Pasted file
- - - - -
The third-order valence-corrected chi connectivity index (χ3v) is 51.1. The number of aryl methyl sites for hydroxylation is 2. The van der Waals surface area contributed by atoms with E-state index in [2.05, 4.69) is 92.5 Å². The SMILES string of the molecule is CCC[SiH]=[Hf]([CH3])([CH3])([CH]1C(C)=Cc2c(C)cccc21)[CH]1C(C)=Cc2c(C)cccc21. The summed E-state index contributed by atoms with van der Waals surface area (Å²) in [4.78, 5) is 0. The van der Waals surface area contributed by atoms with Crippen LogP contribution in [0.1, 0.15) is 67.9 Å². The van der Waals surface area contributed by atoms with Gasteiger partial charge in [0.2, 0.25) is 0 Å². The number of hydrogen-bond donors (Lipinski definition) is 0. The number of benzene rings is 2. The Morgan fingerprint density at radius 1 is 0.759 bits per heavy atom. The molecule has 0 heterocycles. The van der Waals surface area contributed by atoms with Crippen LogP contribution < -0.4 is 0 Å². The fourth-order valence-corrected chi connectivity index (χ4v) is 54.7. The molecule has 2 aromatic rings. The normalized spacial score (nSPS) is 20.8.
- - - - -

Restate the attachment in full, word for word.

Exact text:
The third-order valence-corrected chi connectivity index (χ3v) is 51.1. The number of aryl methyl sites for hydroxylation is 2. The van der Waals surface area contributed by atoms with E-state index in [2.05, 4.69) is 92.5 Å². The SMILES string of the molecule is CCC[SiH]=[Hf]([CH3])([CH3])([CH]1C(C)=Cc2c(C)cccc21)[CH]1C(C)=Cc2c(C)cccc21. The summed E-state index contributed by atoms with van der Waals surface area (Å²) in [4.78, 5) is 0. The van der Waals surface area contributed by atoms with Crippen LogP contribution in [0.1, 0.15) is 67.9 Å². The van der Waals surface area contributed by atoms with Gasteiger partial charge in [0.2, 0.25) is 0 Å². The number of hydrogen-bond donors (Lipinski definition) is 0. The number of benzene rings is 2. The Morgan fingerprint density at radius 1 is 0.759 bits per heavy atom. The molecule has 0 heterocycles. The van der Waals surface area contributed by atoms with Crippen LogP contribution < -0.4 is 0 Å². The fourth-order valence-corrected chi connectivity index (χ4v) is 54.7. The molecule has 2 aromatic rings. The normalized spacial score (nSPS) is 20.8.